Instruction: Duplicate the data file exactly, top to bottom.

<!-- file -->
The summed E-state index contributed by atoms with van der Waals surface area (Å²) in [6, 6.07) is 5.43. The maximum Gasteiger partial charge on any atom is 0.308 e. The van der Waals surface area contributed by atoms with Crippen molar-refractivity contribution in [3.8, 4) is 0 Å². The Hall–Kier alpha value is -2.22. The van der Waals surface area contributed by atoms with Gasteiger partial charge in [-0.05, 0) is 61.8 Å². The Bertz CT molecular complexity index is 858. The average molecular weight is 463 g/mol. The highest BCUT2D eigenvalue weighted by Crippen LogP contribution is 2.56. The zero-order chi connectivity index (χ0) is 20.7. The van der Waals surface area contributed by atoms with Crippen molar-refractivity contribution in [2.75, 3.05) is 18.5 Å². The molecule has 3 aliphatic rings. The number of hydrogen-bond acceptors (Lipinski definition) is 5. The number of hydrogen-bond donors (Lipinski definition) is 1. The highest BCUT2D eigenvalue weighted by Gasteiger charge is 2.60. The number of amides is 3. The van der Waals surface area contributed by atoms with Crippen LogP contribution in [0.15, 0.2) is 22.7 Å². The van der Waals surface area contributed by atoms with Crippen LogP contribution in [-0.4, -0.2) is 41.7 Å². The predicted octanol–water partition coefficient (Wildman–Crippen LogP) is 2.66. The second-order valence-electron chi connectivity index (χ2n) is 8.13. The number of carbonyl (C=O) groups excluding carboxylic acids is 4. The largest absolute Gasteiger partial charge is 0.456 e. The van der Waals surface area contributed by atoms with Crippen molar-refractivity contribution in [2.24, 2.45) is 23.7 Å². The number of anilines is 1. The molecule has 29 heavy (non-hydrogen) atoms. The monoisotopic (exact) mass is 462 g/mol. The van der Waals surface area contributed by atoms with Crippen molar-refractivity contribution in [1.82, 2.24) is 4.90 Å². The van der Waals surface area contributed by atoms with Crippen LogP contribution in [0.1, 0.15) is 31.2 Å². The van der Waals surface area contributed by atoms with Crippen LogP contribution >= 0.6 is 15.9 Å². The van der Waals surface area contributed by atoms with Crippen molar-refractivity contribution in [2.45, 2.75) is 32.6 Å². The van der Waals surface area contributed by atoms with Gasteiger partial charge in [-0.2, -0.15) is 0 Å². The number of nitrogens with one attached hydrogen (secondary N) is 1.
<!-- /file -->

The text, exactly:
The summed E-state index contributed by atoms with van der Waals surface area (Å²) in [6, 6.07) is 5.43. The maximum Gasteiger partial charge on any atom is 0.308 e. The van der Waals surface area contributed by atoms with Crippen molar-refractivity contribution in [3.8, 4) is 0 Å². The Hall–Kier alpha value is -2.22. The van der Waals surface area contributed by atoms with Gasteiger partial charge in [-0.05, 0) is 61.8 Å². The Bertz CT molecular complexity index is 858. The average molecular weight is 463 g/mol. The highest BCUT2D eigenvalue weighted by Crippen LogP contribution is 2.56. The zero-order chi connectivity index (χ0) is 20.7. The van der Waals surface area contributed by atoms with Crippen molar-refractivity contribution in [2.75, 3.05) is 18.5 Å². The molecule has 3 aliphatic rings. The number of hydrogen-bond acceptors (Lipinski definition) is 5. The number of hydrogen-bond donors (Lipinski definition) is 1. The highest BCUT2D eigenvalue weighted by Gasteiger charge is 2.60. The number of amides is 3. The van der Waals surface area contributed by atoms with Crippen LogP contribution in [0.15, 0.2) is 22.7 Å². The van der Waals surface area contributed by atoms with Crippen LogP contribution in [-0.4, -0.2) is 41.7 Å². The predicted octanol–water partition coefficient (Wildman–Crippen LogP) is 2.66. The second-order valence-electron chi connectivity index (χ2n) is 8.13. The number of carbonyl (C=O) groups excluding carboxylic acids is 4. The largest absolute Gasteiger partial charge is 0.456 e. The van der Waals surface area contributed by atoms with Crippen molar-refractivity contribution in [2.24, 2.45) is 23.7 Å². The number of anilines is 1. The molecule has 29 heavy (non-hydrogen) atoms. The monoisotopic (exact) mass is 462 g/mol. The van der Waals surface area contributed by atoms with Crippen molar-refractivity contribution in [1.82, 2.24) is 4.90 Å². The van der Waals surface area contributed by atoms with Crippen LogP contribution in [0.1, 0.15) is 31.2 Å². The van der Waals surface area contributed by atoms with Crippen LogP contribution >= 0.6 is 15.9 Å². The van der Waals surface area contributed by atoms with Crippen molar-refractivity contribution in [2.45, 2.75) is 32.6 Å². The van der Waals surface area contributed by atoms with Gasteiger partial charge in [-0.2, -0.15) is 0 Å². The number of nitrogens with one attached hydrogen (secondary N) is 1.